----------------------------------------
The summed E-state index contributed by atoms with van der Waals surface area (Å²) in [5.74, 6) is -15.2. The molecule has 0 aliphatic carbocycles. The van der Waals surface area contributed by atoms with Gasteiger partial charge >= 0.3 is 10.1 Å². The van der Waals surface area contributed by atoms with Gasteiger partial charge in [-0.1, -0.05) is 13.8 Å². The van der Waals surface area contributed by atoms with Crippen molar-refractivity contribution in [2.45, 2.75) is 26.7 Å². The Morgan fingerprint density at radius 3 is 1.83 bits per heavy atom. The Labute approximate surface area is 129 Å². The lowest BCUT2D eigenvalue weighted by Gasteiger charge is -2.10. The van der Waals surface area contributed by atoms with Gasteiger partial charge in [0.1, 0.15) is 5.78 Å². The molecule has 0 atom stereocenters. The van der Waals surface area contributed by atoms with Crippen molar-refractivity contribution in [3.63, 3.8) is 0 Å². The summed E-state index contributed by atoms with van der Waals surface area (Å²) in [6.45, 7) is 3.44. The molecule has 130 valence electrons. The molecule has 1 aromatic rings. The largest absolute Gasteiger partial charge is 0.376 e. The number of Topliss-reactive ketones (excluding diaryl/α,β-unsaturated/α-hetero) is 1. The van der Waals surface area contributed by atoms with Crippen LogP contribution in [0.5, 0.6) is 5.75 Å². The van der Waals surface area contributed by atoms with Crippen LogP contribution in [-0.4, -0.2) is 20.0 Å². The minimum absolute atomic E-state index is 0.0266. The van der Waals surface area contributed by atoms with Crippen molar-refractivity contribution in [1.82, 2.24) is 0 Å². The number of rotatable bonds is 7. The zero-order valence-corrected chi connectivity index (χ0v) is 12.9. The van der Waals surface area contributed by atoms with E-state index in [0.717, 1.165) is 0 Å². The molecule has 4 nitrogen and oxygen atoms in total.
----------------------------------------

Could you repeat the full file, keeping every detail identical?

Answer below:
The summed E-state index contributed by atoms with van der Waals surface area (Å²) in [5.74, 6) is -15.2. The molecule has 0 aliphatic carbocycles. The van der Waals surface area contributed by atoms with Gasteiger partial charge >= 0.3 is 10.1 Å². The van der Waals surface area contributed by atoms with Gasteiger partial charge in [-0.1, -0.05) is 13.8 Å². The van der Waals surface area contributed by atoms with Crippen molar-refractivity contribution in [2.45, 2.75) is 26.7 Å². The Morgan fingerprint density at radius 3 is 1.83 bits per heavy atom. The Labute approximate surface area is 129 Å². The lowest BCUT2D eigenvalue weighted by Gasteiger charge is -2.10. The van der Waals surface area contributed by atoms with Gasteiger partial charge in [0.1, 0.15) is 5.78 Å². The molecule has 0 atom stereocenters. The van der Waals surface area contributed by atoms with Crippen molar-refractivity contribution in [3.63, 3.8) is 0 Å². The summed E-state index contributed by atoms with van der Waals surface area (Å²) in [6.45, 7) is 3.44. The molecule has 130 valence electrons. The molecule has 1 aromatic rings. The largest absolute Gasteiger partial charge is 0.376 e. The number of Topliss-reactive ketones (excluding diaryl/α,β-unsaturated/α-hetero) is 1. The van der Waals surface area contributed by atoms with Crippen LogP contribution in [0.5, 0.6) is 5.75 Å². The van der Waals surface area contributed by atoms with Crippen LogP contribution in [-0.4, -0.2) is 20.0 Å². The minimum absolute atomic E-state index is 0.0266. The van der Waals surface area contributed by atoms with Crippen molar-refractivity contribution in [1.82, 2.24) is 0 Å². The number of rotatable bonds is 7. The zero-order valence-corrected chi connectivity index (χ0v) is 12.9. The van der Waals surface area contributed by atoms with E-state index in [0.717, 1.165) is 0 Å². The molecule has 4 nitrogen and oxygen atoms in total.